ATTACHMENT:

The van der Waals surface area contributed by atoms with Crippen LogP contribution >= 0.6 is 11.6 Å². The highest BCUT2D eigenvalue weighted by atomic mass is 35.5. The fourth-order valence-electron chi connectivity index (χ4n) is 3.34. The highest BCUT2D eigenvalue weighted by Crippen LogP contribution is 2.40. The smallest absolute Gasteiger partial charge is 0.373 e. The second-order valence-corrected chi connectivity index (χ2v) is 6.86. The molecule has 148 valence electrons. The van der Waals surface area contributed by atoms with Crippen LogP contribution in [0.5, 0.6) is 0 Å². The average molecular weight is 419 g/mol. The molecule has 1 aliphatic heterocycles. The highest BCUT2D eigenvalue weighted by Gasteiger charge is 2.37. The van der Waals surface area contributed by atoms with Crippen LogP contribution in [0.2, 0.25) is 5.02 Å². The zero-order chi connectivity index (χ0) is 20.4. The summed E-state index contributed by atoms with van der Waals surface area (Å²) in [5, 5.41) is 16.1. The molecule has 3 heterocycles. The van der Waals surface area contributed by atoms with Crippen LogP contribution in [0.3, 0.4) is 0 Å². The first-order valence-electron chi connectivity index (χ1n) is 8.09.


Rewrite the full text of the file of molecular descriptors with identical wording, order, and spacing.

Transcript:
The van der Waals surface area contributed by atoms with Crippen LogP contribution >= 0.6 is 11.6 Å². The highest BCUT2D eigenvalue weighted by atomic mass is 35.5. The fourth-order valence-electron chi connectivity index (χ4n) is 3.34. The highest BCUT2D eigenvalue weighted by Crippen LogP contribution is 2.40. The smallest absolute Gasteiger partial charge is 0.373 e. The second-order valence-corrected chi connectivity index (χ2v) is 6.86. The molecule has 148 valence electrons. The van der Waals surface area contributed by atoms with Crippen LogP contribution in [0.5, 0.6) is 0 Å². The average molecular weight is 419 g/mol. The molecule has 1 aliphatic heterocycles. The highest BCUT2D eigenvalue weighted by Gasteiger charge is 2.37. The van der Waals surface area contributed by atoms with Crippen LogP contribution in [0.2, 0.25) is 5.02 Å². The zero-order chi connectivity index (χ0) is 20.4. The summed E-state index contributed by atoms with van der Waals surface area (Å²) in [5, 5.41) is 16.1. The molecule has 3 heterocycles. The van der Waals surface area contributed by atoms with Crippen LogP contribution in [0.3, 0.4) is 0 Å². The first-order valence-electron chi connectivity index (χ1n) is 8.09.